On Nov. 21 the Seattle Seahawks played a Saints team in the Superdome and got, essentially, waxed, 34-19. On Saturday, New Orleans plays the Seahawks in Seattle and that previous game means, essentially, nothing, according to the players.
“We’ve been here before but we’ve got to know it’s a different season now,” Saints wide receiver Robert Meachem said Monday. “Everybody is 0-0, everybody’s record is clean. We’ve got to just go play.”
Meachem’s view is a traditional one voiced by competitors in the playoffs. But it is not shared by those outside the game who make fortunes setting the odds for football bettors. The Saints (11-5) have been installed as two-score favorites over Seattle (7-9), which beat St. Louis in 2010’s last regular-season game Sunday night and, in the process, became the first team with a losing record to win its division and host a playoff game in a non-strike season.
The oddsmakers dealt the Seahawks a double dose of disrespect Monday when they put Seattle as a 100-1 shot to win the Super Bowl, much worse odds than those given the next closest longshot, the Kansas City Chiefs, who were listed at 35-1. For the Saints, who lost to Tampa Bay 23-13 Sunday, the chances were fixed at 10-1.
The most important factor for Saturday from the Seahawks’ perspective is the health of veteran quarterback Matt Hasselbeck, who passed for 366 yards and a score with no interceptions in the November meeting. Hasselbeck didn’t play against the Rams and may not play Saturday; Charlie Whitehurst is the backup and he led Seattle to its big win over St. Louis.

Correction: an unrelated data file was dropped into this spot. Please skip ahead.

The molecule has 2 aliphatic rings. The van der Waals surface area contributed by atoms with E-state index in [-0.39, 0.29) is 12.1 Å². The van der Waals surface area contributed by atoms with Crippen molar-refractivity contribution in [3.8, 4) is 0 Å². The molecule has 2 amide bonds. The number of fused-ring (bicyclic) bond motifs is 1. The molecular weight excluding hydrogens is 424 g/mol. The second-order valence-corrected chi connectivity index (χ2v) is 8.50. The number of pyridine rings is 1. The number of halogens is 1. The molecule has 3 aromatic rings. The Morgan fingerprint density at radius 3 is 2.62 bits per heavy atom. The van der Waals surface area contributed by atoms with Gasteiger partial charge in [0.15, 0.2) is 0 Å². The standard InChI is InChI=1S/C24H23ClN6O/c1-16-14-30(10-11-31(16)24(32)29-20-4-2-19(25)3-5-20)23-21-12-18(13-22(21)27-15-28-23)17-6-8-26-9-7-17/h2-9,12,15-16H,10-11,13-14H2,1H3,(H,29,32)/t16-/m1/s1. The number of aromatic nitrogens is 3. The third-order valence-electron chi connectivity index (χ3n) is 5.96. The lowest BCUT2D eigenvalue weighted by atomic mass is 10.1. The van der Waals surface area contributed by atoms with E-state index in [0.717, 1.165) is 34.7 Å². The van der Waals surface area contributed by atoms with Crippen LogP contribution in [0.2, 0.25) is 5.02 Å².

Some Saints defenders hinted the quarterbacks offer slightly different threats.
“Whitehurst can run,” defensive end Jimmy Wilkerson said admiringly. “I think you can’t underestimate this guy just because he hasn’t been the starter. This guy, he’s very smart and very talented, he knows if he tries to run he can get a couple of guys to bite on him and then throw the ball.”
For their part, the Saints seemed a banged-up team by the end of Sunday’s loss. Wide receiver Marques Colston, who killed Seattle in November by catching eight passes for 113 yards and two touchdowns, remains an unknown following arthroscopic right knee surgery last week. In the backfield, coach Sean Payton offered no information on Chris Ivory, the onetime Washington State Cougar who has missed time this season due to knee, shoulder, hamstring and now foot problems; or Pierre Thomas, who found himself back on the inactive list Sunday with an aggravated left ankle injury that already caused him to miss nine weeks.
In other words, it won’t be the same Saints or the same Seahawks who play Saturday. It didn’t even look like the same Seahawks on Sunday, according to the Saints.
“I was telling my wife, I think early in the third quarter, ‘Seattle’s going to win,’ ” center Jonathan Goodwin said. “They just looked last night like they were having a better game and they were playing better defense. They seemed almost like the more experienced team. They took advantage of the crowd noise and they really got after the Rams. Honestly, it looked like they were getting off the ball a lot faster at home than they did here.”